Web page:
1. See, for instance, Cecchini, S. and R. Martinez (2012), Inclusive Social Protection in Latin America: a comprehensive, rights-based approach, Libros de la CEPAL No.111

2. A complementary analysis presented in a report to the Government suggested no consistent impact on a range of other outcomes such as housing, health and access to justice. See ‘Evaluación de Impacto de Juntos (hoy Unidos). Red de Protección Social para la Superación de la Pobreza Extrema’, Informe de Evaluación  Diciembre de 2011, by Fedesarrollo, Econometria, SEI and IFS.

3. Due the lack of administrative data about other social services or outcomes, Carneiro, Galasso and Ginja (2014) cannot say anything about a larger array of social programmes and services being made available.

]]> Thu, 12 Mar 2015 00:00:00 +0000
<![CDATA[How would you deal with the deficit?]]> As the Chancellor puts the finishing touches on what may be his last Budget, those outside the Treasury wait in anticipation of what new policies will be announced next week.

But what would you do in his place? Now you can be the Chancellor and set your own Budget thanks to a new online tool launched on the IFS election webpage today. The interactive webpage, complete with data visualisation and infographics, guides you through the challenging tradeoffs involved in decisions over how much to spend, how much to tax and how much to borrow. With data simulations showing you the effect on the finances of all the choices you make, now you can explore the choices facing Mr Osborne, and whoever may be the Chancellor after the election.

At the time of the Autumn Statement last December the Chancellor was planning to reduce annual borrowing over the next five years, and reach a surplus of 1.0% of national income by 2019–20. Given currently confirmed tax and benefit policies, and the official forecasts for the economy and the public finances, this would require cuts of 14.1% to real terms departmental spending between 2015–16 and 2019–20.

Next week the Chancellor may try to sweeten the electorate, giving some of that surplus away by announcing lower taxes or higher public spending. Or he may choose to stick to his borrowing plans, but reduce the squeeze on departments through further cuts to benefit spending. Or he may do something different.

While we will have to wait and see what George Osborne announces, why not explore what decisions you’d make if you were Chancellor.

Please note that this is a simple educational tool. The numbers you generate do not represent IFS analysis, and figures can differ slightly from published IFS analysis where we are able to use more sophisticated assumptions about the profile of any fiscal decisions made between 2015–16 and 2019–20.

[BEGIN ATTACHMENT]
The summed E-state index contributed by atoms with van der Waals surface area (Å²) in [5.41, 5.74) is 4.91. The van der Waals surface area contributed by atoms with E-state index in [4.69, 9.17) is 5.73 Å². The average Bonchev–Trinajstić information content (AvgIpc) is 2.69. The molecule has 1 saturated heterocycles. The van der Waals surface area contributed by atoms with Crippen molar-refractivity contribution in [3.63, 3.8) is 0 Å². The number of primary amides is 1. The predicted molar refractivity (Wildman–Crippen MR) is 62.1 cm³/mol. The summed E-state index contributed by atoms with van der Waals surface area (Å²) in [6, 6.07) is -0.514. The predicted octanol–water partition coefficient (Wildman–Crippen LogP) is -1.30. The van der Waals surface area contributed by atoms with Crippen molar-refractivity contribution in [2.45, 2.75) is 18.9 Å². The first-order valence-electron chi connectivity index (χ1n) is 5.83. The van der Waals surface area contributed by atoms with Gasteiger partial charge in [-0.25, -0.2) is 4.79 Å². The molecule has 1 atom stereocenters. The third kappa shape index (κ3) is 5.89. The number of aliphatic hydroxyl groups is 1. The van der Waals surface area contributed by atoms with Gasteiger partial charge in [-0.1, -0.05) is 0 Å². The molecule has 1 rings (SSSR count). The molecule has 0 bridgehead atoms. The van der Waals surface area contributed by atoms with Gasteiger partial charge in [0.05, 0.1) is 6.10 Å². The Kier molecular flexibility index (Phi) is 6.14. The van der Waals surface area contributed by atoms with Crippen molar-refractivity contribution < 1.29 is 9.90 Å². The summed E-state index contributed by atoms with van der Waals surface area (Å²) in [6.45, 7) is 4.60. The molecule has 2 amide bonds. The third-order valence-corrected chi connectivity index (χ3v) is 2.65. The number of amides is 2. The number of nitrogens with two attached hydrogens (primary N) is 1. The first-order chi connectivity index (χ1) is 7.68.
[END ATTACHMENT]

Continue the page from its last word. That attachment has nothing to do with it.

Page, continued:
]]> Thu, 12 Mar 2015 00:00:00 +0000
<![CDATA[Scotland’s fiscal position improves in 2013–14 but this is set to stall as oil price falls bite]]> Today, the Scottish Government published the latest version of its annual Government Expenditure and Revenues Scotland (GERS) publication covering 2013–14. In this observation we first discuss what the figures tell us about Scotland’s notional fiscal position in that year. The key finding is that Scotland’s overall budget deficit of 8.1% of GDP during 2013–14 was significantly higher than the UK wide deficit of 5.6% of GDP. This reflects the fact that disproportionately high oil revenues in Scotland are not sufficient to “pay for” higher public spending in Scotland.

We then project figures forward to 2015–16 over which period expected revenues from the North Sea have fallen further. Based on the Office for Budget Responsibility (OBR)’s December forecasts, we project Scotland’s deficit in 2014–15 and 2015–16 to be 8.6% of GDP and 8.0% of GDP, respectively, compared to 5.0% and 4.0% for the UK as a whole. The gap would likely be even larger if oil prices remained at current levels – which are significantly below those used in the OBR’s December forecasts – but could be smaller if oil prices or production rebound.

Finally, we place these figures in the context of the evolving constitutional debate – including the debate about whether Scotland should become “fully fiscally autonomous”.

Scotland’s fiscal position in 2013–14

Table 1 shows how Scotland and the UK’s net fiscal balance – which is the difference between government revenues and government spending (including investment spending) – evolved between 2009–10 and 2013–14. Figures are reported both excluding and including North Sea oil and gas revenues. 

Table 1: Net fiscal balance (% of GDP), UK and Scotland, 2009–10 to 2013–14

Net fiscal balance












   Excluding North Sea revenues






   Including geographic share












   Excluding North Sea revenues






   Including North Sea revenues






Source: GERS, 2013–14, and author’s calculations.

Excluding North Sea revenues, Scotland’s net fiscal balance was in deficit to the tune of 12.2% of GDP (or £16.4bn) in 2013–14. This represents a fairly sizeable reduction in the onshore fiscal deficit compared to the previous year, driven by government expenditure falling by 4.2% in real-terms.

Scotland’s onshore deficit is estimated to have fallen by more than that of the UK during 2013–14. This is despite the growth in onshore revenues being slower in Scotland than the UK as a whole; it instead reflects the fact the fall in government spending is estimated to have been larger in Scotland than in the rest of the UK. However, the level of the onshore deficit in Scotland remains around double that for the UK as a whole (6.0% of GDP) because government spending per person is much higher than the UK average, while onshore revenues are a little lower than the UK average.